"Exorcists don't run from fights!"

"Maybe they don't. But rabbits do." Dad had gathered all he needed, and was now sorting through the various plants. "We're sensitive to everything spiritual. We can track any aura we've felt once, we can open any path as long as it's been used a spirit, and any one attack goes soul deep for us." He plucked one of the leaves he had gathered and pressed it to Judy's cheek. Immediately her wound felt nicely cool. "A dark spirit that needs an exorcist will be looking to injure worst than that."

"I'll get faster. They won't get me the next time."

"Jude, there are things that come easier to certain animals and spirits. For rabbits it's tracking. For dark spirits their stealing and all the bad things they do give them skills that make it easier for them to hurt and disturb others. If you become an exorcist, that's what you'll have to face every day."

"Dad, this is something I have to try."

"Is settling really that bad?" Dad had poured ingredients into a bowl and now pressed down with the pestle. The burst of green and growth filled the air and mixed with the moonlight. "When your Mom and I talked about being Settlers earlier, we didn't just settle for what we had. Being a Settler means stomping out the ground you're standing on and staking your claim. Making it your own and taking care of it.

That was what he was doing now as he ground the plants. He was a Hopps rabbit on Hopps ground. He had taken care of the land like his father and his father before him and so the land took care of him and his own. Judy was awfully grateful for it all as her Dad removed the first leaf and applied the newly made poultice to her face.

"There, that should take care of the worst of the aura." He rummaged in his carry bag and dug out a clean cloth, which he started to secure to Judy's face. "It'll still scar at the soul level, but you only need to worry about that after you're dead."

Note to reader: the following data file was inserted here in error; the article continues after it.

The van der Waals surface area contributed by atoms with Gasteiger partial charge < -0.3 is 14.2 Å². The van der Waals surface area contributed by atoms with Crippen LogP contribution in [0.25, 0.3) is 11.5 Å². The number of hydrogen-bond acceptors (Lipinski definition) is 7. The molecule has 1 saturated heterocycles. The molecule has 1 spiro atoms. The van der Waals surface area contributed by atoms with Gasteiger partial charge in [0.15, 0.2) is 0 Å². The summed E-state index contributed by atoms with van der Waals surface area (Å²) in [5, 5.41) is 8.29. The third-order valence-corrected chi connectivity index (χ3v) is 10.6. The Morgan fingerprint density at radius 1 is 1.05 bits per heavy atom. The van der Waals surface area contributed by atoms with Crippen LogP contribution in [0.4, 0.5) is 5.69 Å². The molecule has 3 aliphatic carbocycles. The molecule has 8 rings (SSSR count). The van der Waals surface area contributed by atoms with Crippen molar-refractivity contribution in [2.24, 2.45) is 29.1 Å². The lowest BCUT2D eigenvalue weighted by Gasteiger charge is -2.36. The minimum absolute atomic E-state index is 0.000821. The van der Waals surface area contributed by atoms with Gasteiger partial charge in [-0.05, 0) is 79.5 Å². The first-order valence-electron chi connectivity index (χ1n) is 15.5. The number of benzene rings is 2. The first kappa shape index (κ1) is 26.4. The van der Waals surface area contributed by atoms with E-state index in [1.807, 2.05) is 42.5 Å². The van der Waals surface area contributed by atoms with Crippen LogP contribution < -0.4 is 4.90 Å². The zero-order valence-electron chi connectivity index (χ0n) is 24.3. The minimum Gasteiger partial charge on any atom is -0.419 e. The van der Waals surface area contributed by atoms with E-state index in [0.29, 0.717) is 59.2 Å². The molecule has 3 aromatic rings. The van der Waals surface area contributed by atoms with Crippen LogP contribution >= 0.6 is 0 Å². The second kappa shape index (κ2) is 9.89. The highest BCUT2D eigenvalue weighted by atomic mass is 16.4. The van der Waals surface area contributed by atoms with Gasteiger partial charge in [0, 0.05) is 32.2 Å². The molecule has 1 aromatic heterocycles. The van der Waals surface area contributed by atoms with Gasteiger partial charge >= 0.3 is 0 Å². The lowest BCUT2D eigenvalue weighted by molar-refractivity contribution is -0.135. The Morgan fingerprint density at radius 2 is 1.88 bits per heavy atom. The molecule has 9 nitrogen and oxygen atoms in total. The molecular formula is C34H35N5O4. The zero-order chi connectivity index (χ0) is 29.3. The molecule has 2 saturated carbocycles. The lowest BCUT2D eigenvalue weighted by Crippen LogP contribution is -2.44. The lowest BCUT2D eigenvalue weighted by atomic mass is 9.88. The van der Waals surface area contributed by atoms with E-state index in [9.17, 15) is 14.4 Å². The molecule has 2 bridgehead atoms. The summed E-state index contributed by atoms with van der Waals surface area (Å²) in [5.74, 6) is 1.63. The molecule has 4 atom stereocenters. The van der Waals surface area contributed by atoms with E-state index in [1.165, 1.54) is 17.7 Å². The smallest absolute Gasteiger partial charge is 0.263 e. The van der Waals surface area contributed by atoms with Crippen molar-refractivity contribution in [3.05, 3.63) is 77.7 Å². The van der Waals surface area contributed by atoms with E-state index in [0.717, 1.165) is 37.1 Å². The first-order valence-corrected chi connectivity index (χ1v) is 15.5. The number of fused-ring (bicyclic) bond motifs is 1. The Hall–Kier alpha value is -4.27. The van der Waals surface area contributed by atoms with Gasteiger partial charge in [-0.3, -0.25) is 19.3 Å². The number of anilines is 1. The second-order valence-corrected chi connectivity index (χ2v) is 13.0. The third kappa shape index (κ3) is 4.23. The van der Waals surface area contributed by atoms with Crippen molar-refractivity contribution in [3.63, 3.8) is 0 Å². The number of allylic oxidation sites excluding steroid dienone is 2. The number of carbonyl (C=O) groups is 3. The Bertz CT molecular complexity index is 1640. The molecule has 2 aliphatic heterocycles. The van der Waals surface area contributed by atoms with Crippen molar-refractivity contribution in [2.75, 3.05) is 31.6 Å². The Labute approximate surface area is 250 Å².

"Thanks Dad."

"The best thanks you can give me is not to get hurt again."

"I won't."

Dad's ears shot right up. "Really? No more exorcist stuff?'

"I'll just be fast enough that dark spirits won't ever catch me again."

His perked ears dropped. "Well. I guess that counts for something."

Judy felt the cool cloth now covering her face, then hugged her dad tight. "You're a Tryer too Dad."

Dad chuckled as he patted the top of her head. "Not a very good one. I tried but you still want to be an exorcist."

Trying had brought Judy all the way here: on a stage receiving her exorcist sword.

Even though the sword was real metal and not the wooden one she had carried around in her childhood, Judy carried the weight easily now. Academy had built her up to be a proper exorcist, and she was grateful for her training.

Over the sword, Assistant Mayor Bellwehter beamed at her. "Congratulations on joining the Zootopia Exorcist Department." The sheep might have said more, if a lion ancestor spirit hadn't nudged her out of the way. On the ancestor's tail followed the Mayor of Zootopia, Leodore Lionheart.

"Judy Hopps." As a much taller lion, he had to bend down to shake her hand. Judy slung the sword strap over her shoulder so she could shake his hand. "How does it feel to be ZED's first rabbit exorcist?"

"I'm really honoured and grateful for the chance," said Judy, as Mayor Lionheart steered her to face the cameras. His ancestor spirits that had filled the stage shifted to give them more space.

"Of course," Mayor Lionheart agreed, before saying to the reporters. "The Mammal Inclusion Initiatives gives opportunities to predator and prey, living and dead alike. I hope Judy today will be the first of many to benefit from this scheme."

Cameras flashed and Judy knew she was giving her biggest and brightest smile. This was all she had hoped for and more.

She was still buoyant as she left the stage, but was surprised when Assistant Mayor Bellwether followed. "Aren't you giving out the rest of the swords?'

"Oh it'll be much too hard for me to the swords to the others, they're so much taller. It's not as if there's any space for me up there either." Indeed Mayor Lionheart seemed to have brought his full set of ancestors with him, they now formed a backdrop to the other exorcists receiving their swords.

"I'm surprised there are so many spirits here." Other than the lions, there were many ancestors in the applauding crowd.

"More of the living in Zootopia are able to see spirits, and there's a lot more interaction between the living and departed." Bellwether looked past Judy. "Is that your family?"